After a terrible and very public tragedy such as a mass shooting, wildfire or other natural disaster, or an accident, people want to help in any way possible, and that often means contributing to fundraisers to help the survivors and the families of the victims. Sadly, scammers often take advantage of these moments of vulnerability to deceive donors. In addition, there are often campaigns set up by well-meaning individuals who may or may not be directly connected to the tragedy.
BBB Wise Giving Alliance urges donors to give thoughtfully and avoid those seeking to take advantage of the generosity of others. Here are BBB WGA’s tips for trusted giving:
- Thoughtful Giving:Take the time to check out the charity to avoid wasting your generosity by donating to a questionable or poorly managed effort. The first request for a donation may not be the best choice. Be proactive and find trusted charities that are providing assistance. Visit Give.org to verify if a charity meets the BBB Standards for Charitable Accountability.
- Crowdfunding:Keep in mind that some crowdfunding sites do very little vetting of individuals who decide to post for assistance after a tragedy or a disaster, and it is often difficult for donors to verify the trustworthiness of crowdfunding requests for support. For more Give.org tips on crowdfunding, check out this Wise Giving Wednesday
- Government Registration:About 40 of the 50 states in the U.S. require charities to register with a state government agency (usually a division of the State Attorney General’s office) before they solicit for charitable gifts. If the charity is not registered, that may be a significant red flag.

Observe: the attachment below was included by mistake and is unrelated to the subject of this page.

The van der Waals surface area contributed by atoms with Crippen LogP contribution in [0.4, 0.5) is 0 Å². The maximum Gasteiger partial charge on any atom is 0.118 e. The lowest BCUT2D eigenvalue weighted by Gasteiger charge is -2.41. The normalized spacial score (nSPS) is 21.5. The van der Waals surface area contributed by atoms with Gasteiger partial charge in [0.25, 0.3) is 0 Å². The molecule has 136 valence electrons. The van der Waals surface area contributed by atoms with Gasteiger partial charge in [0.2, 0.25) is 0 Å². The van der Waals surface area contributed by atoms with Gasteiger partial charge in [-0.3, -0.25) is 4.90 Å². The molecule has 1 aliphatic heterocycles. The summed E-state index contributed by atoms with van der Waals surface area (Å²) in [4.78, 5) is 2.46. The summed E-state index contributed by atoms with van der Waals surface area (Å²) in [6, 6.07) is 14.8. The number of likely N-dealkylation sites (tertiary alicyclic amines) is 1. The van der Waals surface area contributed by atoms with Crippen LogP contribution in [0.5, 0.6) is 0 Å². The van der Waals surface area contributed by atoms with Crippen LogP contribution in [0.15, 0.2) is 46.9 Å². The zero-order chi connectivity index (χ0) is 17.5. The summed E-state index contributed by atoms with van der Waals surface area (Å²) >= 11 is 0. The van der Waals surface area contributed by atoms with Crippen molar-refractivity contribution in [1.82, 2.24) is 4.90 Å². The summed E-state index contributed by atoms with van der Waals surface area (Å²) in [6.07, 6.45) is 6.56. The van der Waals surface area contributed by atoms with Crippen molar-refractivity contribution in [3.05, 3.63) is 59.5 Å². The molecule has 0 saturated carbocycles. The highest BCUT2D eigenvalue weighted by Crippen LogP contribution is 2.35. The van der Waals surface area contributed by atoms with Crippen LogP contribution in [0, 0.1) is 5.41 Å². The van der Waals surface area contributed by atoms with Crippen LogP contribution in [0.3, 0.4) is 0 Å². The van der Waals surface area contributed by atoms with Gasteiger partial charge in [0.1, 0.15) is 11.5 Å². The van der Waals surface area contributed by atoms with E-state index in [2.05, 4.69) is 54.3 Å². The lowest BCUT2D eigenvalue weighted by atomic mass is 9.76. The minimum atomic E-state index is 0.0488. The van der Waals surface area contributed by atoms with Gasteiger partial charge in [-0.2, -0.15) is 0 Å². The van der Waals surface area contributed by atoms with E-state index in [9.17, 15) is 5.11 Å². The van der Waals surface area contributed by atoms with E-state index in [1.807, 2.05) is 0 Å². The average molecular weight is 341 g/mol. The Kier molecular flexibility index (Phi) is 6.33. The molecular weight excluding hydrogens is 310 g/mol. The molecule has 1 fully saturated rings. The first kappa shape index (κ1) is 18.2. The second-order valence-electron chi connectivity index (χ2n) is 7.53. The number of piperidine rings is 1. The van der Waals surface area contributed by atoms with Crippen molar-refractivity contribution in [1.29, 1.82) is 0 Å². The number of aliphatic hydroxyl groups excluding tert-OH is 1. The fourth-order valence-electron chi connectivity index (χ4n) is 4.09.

- How Will Donations Will Be Used?:Watch out for vague appeals that don’t identify the intended use of funds. For example, how will the donations help victims’ families? Also, unless told otherwise, donors will assume that funds collected quickly in the wake of a tragedy will be spent just as quickly. See if the appeal identifies when the collected funds will be used
- What if a Family Sets Up Its Own Assistance Fund?Some families may decide to set up their own assistance funds. Be mindful that such funds may not be set up as charities. Also, if collected monies are received and administered by a third party such as a bank, CPA, or lawyer this will help provide oversight and ensure the collected funds are used appropriately (paying for funeral costs, counseling, and other tragedy-related needs).
- Online Caution:Never click on links to charities on unfamiliar websites or in text messages or email. These may take you to a look-alike website where you will be asked to provide personal financial information or may download harmful malware onto your computer. Don’t assume that charity recommendations on social media have already been vetted.
- Financial Transparency:After funds are raised for a tragedy, it is even more important for organizations to provide an accounting of how funds were spent. Transparent organizations will post this information on their websites so that anyone can find out without having to wait until the audited financial statements are available sometime in the future.